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Hoda and Olivia Newton-John shared emotional moment discussing breast cancer diagnoses: ‘We’re sisters’

The TODAY co-anchor and the pop legend bonded over their journeys with breast cancer, and Newton-John shared how she manages living with her third bout of the illness.
/ Source: TODAY

Before Olivia Newton-John died at age 73 this week, she shared a special moment with TODAY co-anchor Hoda Kotb late last year, as both of them had battled breast cancer.

Newton-John was not aware that Hoda had been treated for breast cancer over 14 years ago, but once she found out in October last year, it was an instant bond. At the time, the "Grease" star was living with stage 4 metastatic breast cancer, her third bout of breast cancer nearly 30 years after her first diagnosis.

Hoda held back tears when Newton-John asked about her health.

"I’m really sorry you went through that," Newton-John said. "I didn’t know that about you. So you’re well now, you’re doing good?"

"Yes, I’m doing good," Hoda said before getting emotional. "By the way, I’m just going to pause for a second. Another wonderful thing about you is what you just did there. Thank you. Thank you for asking."

"Oh, of course," Newton-John said. "We’re sisters, anyone that has gone on this journey with cancer, its unknown destinations and surprises and turns."

The British-Australian entertainer was first diagnosed with breast cancer in 1992.

"Right now I’m feeling pretty good," she said in October last year. "I have my days, I have my pains, but the cannabis that my husband grows for me has been such a huge part of my healing, and so I’m a really lucky person."

Newton-John also spoke about the enduring appeal of "Physical," the 1981 hit with the quintessentially '80s video featuring Newton-John in aerobics gear. She appeared on TODAY to mark the song's 40th anniversary.

"How is this possible that I’m still talking about a song that I recorded 40 years ago and people still like it?" she quipped.

The lyrics saying "nothing left to talk about unless it's horizontally" were controversial at the time, getting the song banned by many radio stations and the entire nation of South Africa.

"Today the lyrics are like a lullaby, don’t you reckon? But in those days ..." Newton-John said with a laugh.

"I remember listening to it and going, 'That’s a really great song,' and didn’t really tune in to what it was about. And then when I recorded it, I started to panic, and I called my manager and said, 'I think I’ve gone too far with this song. It’s just too much.' And he said, 'Well, it’s too late, love. It’s taken off everywhere.'"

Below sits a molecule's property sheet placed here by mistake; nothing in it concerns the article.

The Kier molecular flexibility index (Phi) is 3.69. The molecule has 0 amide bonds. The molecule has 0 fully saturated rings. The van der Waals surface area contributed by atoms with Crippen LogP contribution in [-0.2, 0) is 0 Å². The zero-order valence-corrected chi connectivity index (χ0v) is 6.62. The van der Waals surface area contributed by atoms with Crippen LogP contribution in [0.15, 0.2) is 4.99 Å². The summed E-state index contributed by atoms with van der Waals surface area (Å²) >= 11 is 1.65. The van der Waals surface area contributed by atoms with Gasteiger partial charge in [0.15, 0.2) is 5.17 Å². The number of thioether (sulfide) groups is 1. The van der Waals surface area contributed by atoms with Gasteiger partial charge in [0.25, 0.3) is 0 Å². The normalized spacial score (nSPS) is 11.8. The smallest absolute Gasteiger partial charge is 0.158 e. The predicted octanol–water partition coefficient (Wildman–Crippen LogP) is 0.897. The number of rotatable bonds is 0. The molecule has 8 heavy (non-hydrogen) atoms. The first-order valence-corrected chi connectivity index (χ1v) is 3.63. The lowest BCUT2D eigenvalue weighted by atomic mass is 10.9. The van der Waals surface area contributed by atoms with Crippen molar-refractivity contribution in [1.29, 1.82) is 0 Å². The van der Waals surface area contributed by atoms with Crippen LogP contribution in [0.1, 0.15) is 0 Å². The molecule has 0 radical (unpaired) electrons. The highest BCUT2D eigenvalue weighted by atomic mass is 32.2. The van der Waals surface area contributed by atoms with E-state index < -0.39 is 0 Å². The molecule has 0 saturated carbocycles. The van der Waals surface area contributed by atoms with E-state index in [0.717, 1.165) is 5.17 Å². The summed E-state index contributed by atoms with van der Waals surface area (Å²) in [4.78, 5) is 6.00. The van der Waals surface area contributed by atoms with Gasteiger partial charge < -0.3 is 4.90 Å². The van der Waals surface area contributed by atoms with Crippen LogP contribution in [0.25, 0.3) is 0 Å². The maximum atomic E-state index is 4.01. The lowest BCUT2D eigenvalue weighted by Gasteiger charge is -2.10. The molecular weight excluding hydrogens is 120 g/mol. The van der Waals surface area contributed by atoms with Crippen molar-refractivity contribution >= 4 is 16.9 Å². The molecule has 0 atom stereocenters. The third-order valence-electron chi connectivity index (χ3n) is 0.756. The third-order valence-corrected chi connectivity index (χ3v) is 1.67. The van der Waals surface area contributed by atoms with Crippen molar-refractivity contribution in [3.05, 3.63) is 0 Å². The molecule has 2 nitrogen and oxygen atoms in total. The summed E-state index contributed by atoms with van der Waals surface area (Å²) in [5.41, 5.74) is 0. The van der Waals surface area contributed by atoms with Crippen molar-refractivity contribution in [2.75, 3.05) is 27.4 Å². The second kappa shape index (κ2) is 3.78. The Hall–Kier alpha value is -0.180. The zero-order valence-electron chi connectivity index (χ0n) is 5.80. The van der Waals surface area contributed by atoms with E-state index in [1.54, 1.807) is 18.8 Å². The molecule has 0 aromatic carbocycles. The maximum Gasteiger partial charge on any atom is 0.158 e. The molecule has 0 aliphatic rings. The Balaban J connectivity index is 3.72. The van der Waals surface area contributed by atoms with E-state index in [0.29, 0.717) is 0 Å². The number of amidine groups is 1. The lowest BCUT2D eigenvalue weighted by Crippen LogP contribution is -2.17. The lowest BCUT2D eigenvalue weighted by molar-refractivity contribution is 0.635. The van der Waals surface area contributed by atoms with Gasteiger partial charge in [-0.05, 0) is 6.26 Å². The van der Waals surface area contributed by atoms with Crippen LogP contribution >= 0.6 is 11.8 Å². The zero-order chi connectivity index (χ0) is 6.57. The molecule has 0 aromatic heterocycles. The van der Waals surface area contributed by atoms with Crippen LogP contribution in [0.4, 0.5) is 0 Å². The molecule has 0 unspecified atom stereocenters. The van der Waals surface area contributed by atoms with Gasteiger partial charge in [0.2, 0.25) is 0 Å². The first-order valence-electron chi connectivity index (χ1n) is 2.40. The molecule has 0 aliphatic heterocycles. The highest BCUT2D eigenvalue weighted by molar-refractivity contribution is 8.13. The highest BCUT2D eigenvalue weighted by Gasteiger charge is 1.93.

She also laughed when thinking about the reason for making the classic video that was a staple in the early days of MTV.

"I said, 'We need to create something funny, and it needs to be about exercise, because if it’s about exercise, they’re not going to have any other thought,'" she said.

Pushing through her trepidation about releasing the song taught her a lesson.

"Very often the things that you’re most afraid of are the things that you really need to just go for it," she said. "It’s one of my most successful records, and I never would’ve dreamt that could’ve happened."

Newton-John sold more than 100 million albums in her career and was still touring as recently as four years ago.

"For me, singing is my soul," she said. "I don’t miss the touring, but I do love to sing and I like to write songs. So I don’t know yet what I’m going to do about that. At the moment I just enjoy being because we are human beings."

Newton-John's husband, John Easterling, announced her passing Monday in a statement on Facebook.

"Dame Olivia Newton-John (73) passed away peacefully at her Ranch in Southern California this morning, surrounded by family and friends," the statement read. "We ask that everyone please respect the family’s privacy during this very difficult time."

"Olivia has been a symbol of triumphs and hope for over 30 years sharing her journey with breast cancer."